• Protein: Although kudzu root may not provide all the essential amino acids, it's still a solid source of these muscle-building nutrients. It's the plant-based protein boost you've been looking for.
  • Minerals: Kudzu root is loaded with minerals like potassium, calcium, magnesium, and iron. Think of it as a mineral treasure chest just waiting to be unlocked.
  • Fiber: Last but not least, we can't forget about dietary fiber. It's the unsung hero of plant-based foods, and kudzu root is no exception. While the specific fiber content may vary, it's a valuable addition to your daily fiber intake.

So next time you spot some kudzu root, remember that it's not just a pretty face. It's a nutritional powerhouse that's ready to fuel your body and boost your health.

Why Is Kudzu Root in OLIPOP?

Kudzu root boasts some unique properties and could help with a slew of health conditions mentioned above. But when it comes to supporting gut health, kudzu is no slouch. Sure, the isoflavones and other nutritional properties are super-impressive! But what we love most at OLIPOP is the fact that kudzu root contains prebiotic (indigestible) fiber.

Prebiotics are fibers that essentially “feed” the live and beneficial bacteria in your gut, helping support so many aspects of your health. This makes kudzu root an important ingredient for our prebiotic soda so we can help support your healthy gut microbiome, one sip at a time.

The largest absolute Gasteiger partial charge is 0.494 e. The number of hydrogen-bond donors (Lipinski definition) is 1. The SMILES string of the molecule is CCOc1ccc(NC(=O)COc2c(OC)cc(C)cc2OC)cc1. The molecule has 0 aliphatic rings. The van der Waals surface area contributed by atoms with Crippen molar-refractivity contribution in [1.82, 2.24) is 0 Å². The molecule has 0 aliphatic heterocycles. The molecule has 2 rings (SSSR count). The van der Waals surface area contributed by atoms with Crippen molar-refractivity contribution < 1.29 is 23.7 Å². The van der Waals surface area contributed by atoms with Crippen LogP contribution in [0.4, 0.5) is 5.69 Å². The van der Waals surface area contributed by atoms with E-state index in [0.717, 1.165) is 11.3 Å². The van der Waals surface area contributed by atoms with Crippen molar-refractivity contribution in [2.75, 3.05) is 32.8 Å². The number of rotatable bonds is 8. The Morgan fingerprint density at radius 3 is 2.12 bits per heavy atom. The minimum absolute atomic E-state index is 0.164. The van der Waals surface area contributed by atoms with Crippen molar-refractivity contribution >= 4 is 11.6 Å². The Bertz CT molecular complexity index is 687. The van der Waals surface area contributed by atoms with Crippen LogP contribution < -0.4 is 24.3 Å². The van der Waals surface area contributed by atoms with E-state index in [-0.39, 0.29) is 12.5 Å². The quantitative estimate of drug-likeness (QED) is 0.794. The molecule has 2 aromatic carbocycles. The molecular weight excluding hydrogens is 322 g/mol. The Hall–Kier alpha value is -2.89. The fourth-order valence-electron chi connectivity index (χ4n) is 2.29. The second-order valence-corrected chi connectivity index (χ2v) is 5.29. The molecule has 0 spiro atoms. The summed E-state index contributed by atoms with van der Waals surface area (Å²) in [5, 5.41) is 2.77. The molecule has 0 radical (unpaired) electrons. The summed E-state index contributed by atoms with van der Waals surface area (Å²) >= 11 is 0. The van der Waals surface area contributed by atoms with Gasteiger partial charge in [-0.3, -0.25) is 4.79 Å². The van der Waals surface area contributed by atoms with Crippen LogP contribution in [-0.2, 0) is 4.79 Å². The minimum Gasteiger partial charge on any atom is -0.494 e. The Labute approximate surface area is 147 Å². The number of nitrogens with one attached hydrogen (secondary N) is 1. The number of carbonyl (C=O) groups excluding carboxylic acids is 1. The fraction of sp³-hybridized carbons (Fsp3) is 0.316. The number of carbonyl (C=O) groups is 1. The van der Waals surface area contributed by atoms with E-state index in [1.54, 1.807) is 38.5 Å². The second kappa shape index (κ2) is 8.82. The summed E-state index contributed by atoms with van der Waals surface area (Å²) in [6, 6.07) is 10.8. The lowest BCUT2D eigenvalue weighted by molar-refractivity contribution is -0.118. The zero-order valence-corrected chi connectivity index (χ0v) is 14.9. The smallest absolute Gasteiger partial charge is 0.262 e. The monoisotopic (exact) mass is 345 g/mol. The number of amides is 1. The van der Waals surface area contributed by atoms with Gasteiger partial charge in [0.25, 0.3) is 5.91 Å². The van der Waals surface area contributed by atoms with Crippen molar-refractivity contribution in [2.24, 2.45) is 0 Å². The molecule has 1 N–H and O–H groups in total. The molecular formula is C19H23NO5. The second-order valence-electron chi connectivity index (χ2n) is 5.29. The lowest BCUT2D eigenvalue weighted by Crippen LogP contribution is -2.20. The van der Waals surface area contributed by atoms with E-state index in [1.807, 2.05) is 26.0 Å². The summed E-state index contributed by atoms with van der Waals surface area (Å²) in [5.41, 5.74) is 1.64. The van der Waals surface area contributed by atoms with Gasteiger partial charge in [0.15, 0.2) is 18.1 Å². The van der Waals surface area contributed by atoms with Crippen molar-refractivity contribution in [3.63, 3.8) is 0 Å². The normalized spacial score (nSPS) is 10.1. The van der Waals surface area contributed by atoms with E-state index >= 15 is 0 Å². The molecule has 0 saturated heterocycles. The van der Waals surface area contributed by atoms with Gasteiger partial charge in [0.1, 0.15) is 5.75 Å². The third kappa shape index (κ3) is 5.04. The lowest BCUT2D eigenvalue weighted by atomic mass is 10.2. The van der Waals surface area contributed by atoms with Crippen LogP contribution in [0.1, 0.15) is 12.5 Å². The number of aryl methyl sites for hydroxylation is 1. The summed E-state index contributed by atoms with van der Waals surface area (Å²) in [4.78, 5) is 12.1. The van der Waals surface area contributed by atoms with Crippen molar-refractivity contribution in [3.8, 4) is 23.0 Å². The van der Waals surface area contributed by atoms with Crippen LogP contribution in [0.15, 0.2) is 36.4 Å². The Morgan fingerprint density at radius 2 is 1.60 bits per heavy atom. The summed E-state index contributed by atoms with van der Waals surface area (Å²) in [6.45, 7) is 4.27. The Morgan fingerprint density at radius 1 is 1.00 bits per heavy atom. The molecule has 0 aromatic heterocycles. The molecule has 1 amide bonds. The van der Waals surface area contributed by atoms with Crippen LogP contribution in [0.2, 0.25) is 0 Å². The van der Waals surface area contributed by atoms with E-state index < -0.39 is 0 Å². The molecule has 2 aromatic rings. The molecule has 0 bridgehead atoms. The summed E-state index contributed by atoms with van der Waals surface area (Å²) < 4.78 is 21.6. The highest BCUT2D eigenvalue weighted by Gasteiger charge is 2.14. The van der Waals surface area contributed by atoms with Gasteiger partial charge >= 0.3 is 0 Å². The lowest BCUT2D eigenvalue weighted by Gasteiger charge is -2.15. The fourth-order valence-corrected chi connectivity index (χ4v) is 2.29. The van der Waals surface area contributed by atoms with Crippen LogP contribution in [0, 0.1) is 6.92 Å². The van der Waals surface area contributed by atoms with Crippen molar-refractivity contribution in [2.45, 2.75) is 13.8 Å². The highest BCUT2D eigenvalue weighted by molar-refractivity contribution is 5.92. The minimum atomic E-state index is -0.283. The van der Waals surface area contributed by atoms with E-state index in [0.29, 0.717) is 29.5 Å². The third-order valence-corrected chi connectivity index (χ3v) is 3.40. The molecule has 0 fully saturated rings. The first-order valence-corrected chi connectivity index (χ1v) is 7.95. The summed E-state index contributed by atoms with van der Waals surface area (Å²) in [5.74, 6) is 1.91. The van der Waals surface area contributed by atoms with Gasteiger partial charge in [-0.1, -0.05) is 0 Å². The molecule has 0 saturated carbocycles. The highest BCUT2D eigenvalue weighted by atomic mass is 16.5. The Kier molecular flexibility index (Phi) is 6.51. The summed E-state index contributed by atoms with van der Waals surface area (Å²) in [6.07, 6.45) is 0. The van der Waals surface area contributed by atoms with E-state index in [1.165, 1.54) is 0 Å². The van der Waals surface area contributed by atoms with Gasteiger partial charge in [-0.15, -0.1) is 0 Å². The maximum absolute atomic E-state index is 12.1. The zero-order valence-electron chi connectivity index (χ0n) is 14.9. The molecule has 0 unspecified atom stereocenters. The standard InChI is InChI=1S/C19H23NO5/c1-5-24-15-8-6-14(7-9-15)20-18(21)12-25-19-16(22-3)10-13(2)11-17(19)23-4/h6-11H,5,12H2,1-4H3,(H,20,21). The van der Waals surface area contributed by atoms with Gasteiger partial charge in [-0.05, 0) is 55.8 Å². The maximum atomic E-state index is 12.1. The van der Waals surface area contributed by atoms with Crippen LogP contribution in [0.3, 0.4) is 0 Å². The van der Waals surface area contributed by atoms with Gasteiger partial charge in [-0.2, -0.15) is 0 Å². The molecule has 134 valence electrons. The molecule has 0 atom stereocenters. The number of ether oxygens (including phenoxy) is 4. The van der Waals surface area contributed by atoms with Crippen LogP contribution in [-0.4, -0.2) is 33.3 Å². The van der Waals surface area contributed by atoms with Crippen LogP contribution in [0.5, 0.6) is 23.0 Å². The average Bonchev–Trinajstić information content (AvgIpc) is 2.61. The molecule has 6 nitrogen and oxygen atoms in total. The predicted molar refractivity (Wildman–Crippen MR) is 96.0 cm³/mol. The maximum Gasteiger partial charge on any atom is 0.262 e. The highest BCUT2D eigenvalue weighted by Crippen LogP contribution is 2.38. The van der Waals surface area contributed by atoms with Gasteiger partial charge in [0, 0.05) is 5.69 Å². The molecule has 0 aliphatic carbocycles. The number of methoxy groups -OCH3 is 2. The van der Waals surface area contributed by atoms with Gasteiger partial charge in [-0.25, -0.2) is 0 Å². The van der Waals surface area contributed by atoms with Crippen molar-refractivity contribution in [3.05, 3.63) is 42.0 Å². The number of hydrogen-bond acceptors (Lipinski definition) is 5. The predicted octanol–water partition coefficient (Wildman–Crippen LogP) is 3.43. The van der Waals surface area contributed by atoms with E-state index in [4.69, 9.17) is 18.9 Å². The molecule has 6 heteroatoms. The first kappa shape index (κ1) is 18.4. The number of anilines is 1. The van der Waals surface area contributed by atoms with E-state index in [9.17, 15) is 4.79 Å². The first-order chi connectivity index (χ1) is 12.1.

Kudzu Root: The Takeaway

Kudzu root is an ingredient used for centuries as a natural remedy for many ailments, including alcoholism and diabetes. It naturally contains indigestible fibers that prebiotic bacteria use as fuel. This means that including it in your diet can help support your gut health. Finding ways to include kudzu root in your diet via supplements, teas, or by sipping on a can of OLIPOP, can help support your health in an incredibly profound way.


  1. Wong, K. H., Li, G. Q., Li, K. M., Razmovski-Naumovski, V., & Chan, K. (2011). Kudzu root: Traditional uses and potential medicinal benefits in diabetes and cardiovascular diseases - PubMed. Journal of Ethnopharmacology, 134(3).
  2. Lukas, S. E., Penetar, D., Su, Z., Geaghan, T., Maywalt, M., Tracy, M., Rodolico, J., Palmer, C., Ma, Z., & Lee, D. Y.-W. (2013). A standardized kudzu extract (NPI-031) reduces alcohol consumption in nontreatment-seeking male heavy drinkers. Psychopharmacology, 226(1), 65–73.
  3. Chang, B. Y., Lee, D.-S., Lee, J.-K., Kim, Y.-C., Cho, H.-K., & Kim, S. Y. (2016). Protective activity of kudzu (Pueraria thunbergiana) vine on chemically-induced hepatotoxicity: In vitro and in vivo studies. BMC Complementary and Alternative Medicine, 16, 39.
  4. Gao, Y., Wang, X., & He, C. (2016). An isoflavonoid-enriched extract from Pueraria lobata (kudzu) root protects human umbilical vein endothelial cells against oxidative stress induced apoptosis - PubMed. Journal of Ethnopharmacology, 193.
Cheat Sheet
  • Kudzu root refers to the root of the kudzu plant (Pueraria lobata), a fast-growing, invasive vine native to East Asia.
  • Used in traditional Chinese medicine for centuries, many believe that kudzu root has a plethora of benefits.
  • Kudzu root is a prebiotic (indigestible) fiber and, therefore, helps support a healthy gut microbiome.
We make refreshing emails, too.

Add some pop to your inbox when you sign up to receive OLIPOP Digest emails!